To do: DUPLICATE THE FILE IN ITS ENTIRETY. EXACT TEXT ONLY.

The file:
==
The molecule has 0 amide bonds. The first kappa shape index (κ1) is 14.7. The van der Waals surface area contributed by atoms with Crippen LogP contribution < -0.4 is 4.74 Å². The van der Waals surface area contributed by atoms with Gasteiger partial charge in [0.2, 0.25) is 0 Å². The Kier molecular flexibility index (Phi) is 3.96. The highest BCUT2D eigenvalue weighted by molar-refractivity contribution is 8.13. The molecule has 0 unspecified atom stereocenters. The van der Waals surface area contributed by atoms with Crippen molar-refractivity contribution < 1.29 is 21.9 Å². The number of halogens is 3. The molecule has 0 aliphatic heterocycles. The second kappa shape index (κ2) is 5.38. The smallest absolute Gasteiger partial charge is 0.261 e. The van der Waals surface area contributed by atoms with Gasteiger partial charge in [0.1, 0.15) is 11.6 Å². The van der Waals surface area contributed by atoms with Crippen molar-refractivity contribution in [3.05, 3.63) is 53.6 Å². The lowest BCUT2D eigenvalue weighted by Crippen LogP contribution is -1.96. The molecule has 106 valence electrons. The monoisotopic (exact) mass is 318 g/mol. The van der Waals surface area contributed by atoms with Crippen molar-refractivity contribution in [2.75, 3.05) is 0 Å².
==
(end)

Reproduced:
The molecule has 0 amide bonds. The first kappa shape index (κ1) is 14.7. The van der Waals surface area contributed by atoms with Crippen LogP contribution < -0.4 is 4.74 Å². The van der Waals surface area contributed by atoms with Gasteiger partial charge in [0.2, 0.25) is 0 Å². The Kier molecular flexibility index (Phi) is 3.96. The highest BCUT2D eigenvalue weighted by molar-refractivity contribution is 8.13. The molecule has 0 unspecified atom stereocenters. The van der Waals surface area contributed by atoms with Crippen molar-refractivity contribution < 1.29 is 21.9 Å². The number of halogens is 3. The molecule has 0 aliphatic heterocycles. The second kappa shape index (κ2) is 5.38. The smallest absolute Gasteiger partial charge is 0.261 e. The van der Waals surface area contributed by atoms with Gasteiger partial charge in [0.1, 0.15) is 11.6 Å². The van der Waals surface area contributed by atoms with Crippen molar-refractivity contribution in [3.05, 3.63) is 53.6 Å². The lowest BCUT2D eigenvalue weighted by Crippen LogP contribution is -1.96. The molecule has 106 valence electrons. The monoisotopic (exact) mass is 318 g/mol. The van der Waals surface area contributed by atoms with Crippen molar-refractivity contribution in [2.75, 3.05) is 0 Å².